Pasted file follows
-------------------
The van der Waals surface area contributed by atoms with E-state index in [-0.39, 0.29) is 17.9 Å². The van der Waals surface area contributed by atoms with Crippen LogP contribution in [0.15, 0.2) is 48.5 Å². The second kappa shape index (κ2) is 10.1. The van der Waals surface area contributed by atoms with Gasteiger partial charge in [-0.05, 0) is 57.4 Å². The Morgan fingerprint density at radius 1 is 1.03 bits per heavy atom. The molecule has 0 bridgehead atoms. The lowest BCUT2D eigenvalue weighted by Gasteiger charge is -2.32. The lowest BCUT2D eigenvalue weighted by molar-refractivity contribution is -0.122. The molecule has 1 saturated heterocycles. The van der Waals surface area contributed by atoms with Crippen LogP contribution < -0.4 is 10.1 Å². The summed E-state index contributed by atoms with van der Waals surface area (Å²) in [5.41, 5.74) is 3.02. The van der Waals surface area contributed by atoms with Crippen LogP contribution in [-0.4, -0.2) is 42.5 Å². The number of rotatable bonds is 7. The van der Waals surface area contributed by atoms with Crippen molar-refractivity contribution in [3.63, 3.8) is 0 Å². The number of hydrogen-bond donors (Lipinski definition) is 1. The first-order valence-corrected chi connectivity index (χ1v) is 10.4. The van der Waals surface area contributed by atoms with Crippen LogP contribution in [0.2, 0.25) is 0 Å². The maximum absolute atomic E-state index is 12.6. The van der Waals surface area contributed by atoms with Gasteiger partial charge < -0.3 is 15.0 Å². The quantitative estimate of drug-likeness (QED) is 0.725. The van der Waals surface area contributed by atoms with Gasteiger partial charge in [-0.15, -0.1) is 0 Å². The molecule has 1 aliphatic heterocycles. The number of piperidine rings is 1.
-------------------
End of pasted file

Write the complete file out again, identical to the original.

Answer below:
The van der Waals surface area contributed by atoms with E-state index in [-0.39, 0.29) is 17.9 Å². The van der Waals surface area contributed by atoms with Crippen LogP contribution in [0.15, 0.2) is 48.5 Å². The second kappa shape index (κ2) is 10.1. The van der Waals surface area contributed by atoms with Gasteiger partial charge in [-0.05, 0) is 57.4 Å². The Morgan fingerprint density at radius 1 is 1.03 bits per heavy atom. The molecule has 0 bridgehead atoms. The lowest BCUT2D eigenvalue weighted by Gasteiger charge is -2.32. The lowest BCUT2D eigenvalue weighted by molar-refractivity contribution is -0.122. The molecule has 1 saturated heterocycles. The van der Waals surface area contributed by atoms with Crippen LogP contribution < -0.4 is 10.1 Å². The summed E-state index contributed by atoms with van der Waals surface area (Å²) in [5.41, 5.74) is 3.02. The van der Waals surface area contributed by atoms with Crippen LogP contribution in [-0.4, -0.2) is 42.5 Å². The number of rotatable bonds is 7. The van der Waals surface area contributed by atoms with Crippen molar-refractivity contribution in [3.63, 3.8) is 0 Å². The number of hydrogen-bond donors (Lipinski definition) is 1. The first-order valence-corrected chi connectivity index (χ1v) is 10.4. The van der Waals surface area contributed by atoms with Crippen LogP contribution in [0.2, 0.25) is 0 Å². The maximum absolute atomic E-state index is 12.6. The van der Waals surface area contributed by atoms with Gasteiger partial charge < -0.3 is 15.0 Å². The quantitative estimate of drug-likeness (QED) is 0.725. The van der Waals surface area contributed by atoms with Gasteiger partial charge in [-0.15, -0.1) is 0 Å². The molecule has 1 aliphatic heterocycles. The number of piperidine rings is 1.